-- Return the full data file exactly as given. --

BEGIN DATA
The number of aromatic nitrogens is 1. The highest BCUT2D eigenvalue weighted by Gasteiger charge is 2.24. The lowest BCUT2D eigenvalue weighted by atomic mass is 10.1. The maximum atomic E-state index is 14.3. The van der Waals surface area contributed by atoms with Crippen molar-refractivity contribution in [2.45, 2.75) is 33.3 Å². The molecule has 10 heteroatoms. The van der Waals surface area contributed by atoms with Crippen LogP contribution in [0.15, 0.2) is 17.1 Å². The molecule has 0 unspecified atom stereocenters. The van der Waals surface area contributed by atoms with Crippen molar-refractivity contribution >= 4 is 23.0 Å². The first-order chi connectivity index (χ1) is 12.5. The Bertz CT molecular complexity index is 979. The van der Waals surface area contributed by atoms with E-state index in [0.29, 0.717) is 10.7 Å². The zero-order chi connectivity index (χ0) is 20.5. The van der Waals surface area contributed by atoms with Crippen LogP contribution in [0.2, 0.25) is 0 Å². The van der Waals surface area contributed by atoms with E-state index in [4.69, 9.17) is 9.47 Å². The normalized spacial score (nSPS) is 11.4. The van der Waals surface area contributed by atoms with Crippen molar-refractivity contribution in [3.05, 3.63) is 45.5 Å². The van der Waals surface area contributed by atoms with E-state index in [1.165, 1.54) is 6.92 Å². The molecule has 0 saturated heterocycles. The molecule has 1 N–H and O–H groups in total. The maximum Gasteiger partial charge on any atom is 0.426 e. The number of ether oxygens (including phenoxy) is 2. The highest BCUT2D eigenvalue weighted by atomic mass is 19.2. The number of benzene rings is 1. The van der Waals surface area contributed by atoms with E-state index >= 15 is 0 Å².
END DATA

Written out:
The number of aromatic nitrogens is 1. The highest BCUT2D eigenvalue weighted by Gasteiger charge is 2.24. The lowest BCUT2D eigenvalue weighted by atomic mass is 10.1. The maximum atomic E-state index is 14.3. The van der Waals surface area contributed by atoms with Crippen molar-refractivity contribution in [2.45, 2.75) is 33.3 Å². The molecule has 10 heteroatoms. The van der Waals surface area contributed by atoms with Crippen LogP contribution in [0.15, 0.2) is 17.1 Å². The molecule has 0 unspecified atom stereocenters. The van der Waals surface area contributed by atoms with Crippen molar-refractivity contribution >= 4 is 23.0 Å². The first-order chi connectivity index (χ1) is 12.5. The Bertz CT molecular complexity index is 979. The van der Waals surface area contributed by atoms with E-state index in [0.29, 0.717) is 10.7 Å². The zero-order chi connectivity index (χ0) is 20.5. The van der Waals surface area contributed by atoms with Crippen LogP contribution in [0.2, 0.25) is 0 Å². The van der Waals surface area contributed by atoms with E-state index in [4.69, 9.17) is 9.47 Å². The normalized spacial score (nSPS) is 11.4. The van der Waals surface area contributed by atoms with Crippen molar-refractivity contribution in [3.05, 3.63) is 45.5 Å². The van der Waals surface area contributed by atoms with E-state index in [1.165, 1.54) is 6.92 Å². The molecule has 0 saturated heterocycles. The molecule has 1 N–H and O–H groups in total. The maximum Gasteiger partial charge on any atom is 0.426 e. The number of ether oxygens (including phenoxy) is 2. The highest BCUT2D eigenvalue weighted by atomic mass is 19.2. The number of benzene rings is 1. The van der Waals surface area contributed by atoms with E-state index >= 15 is 0 Å².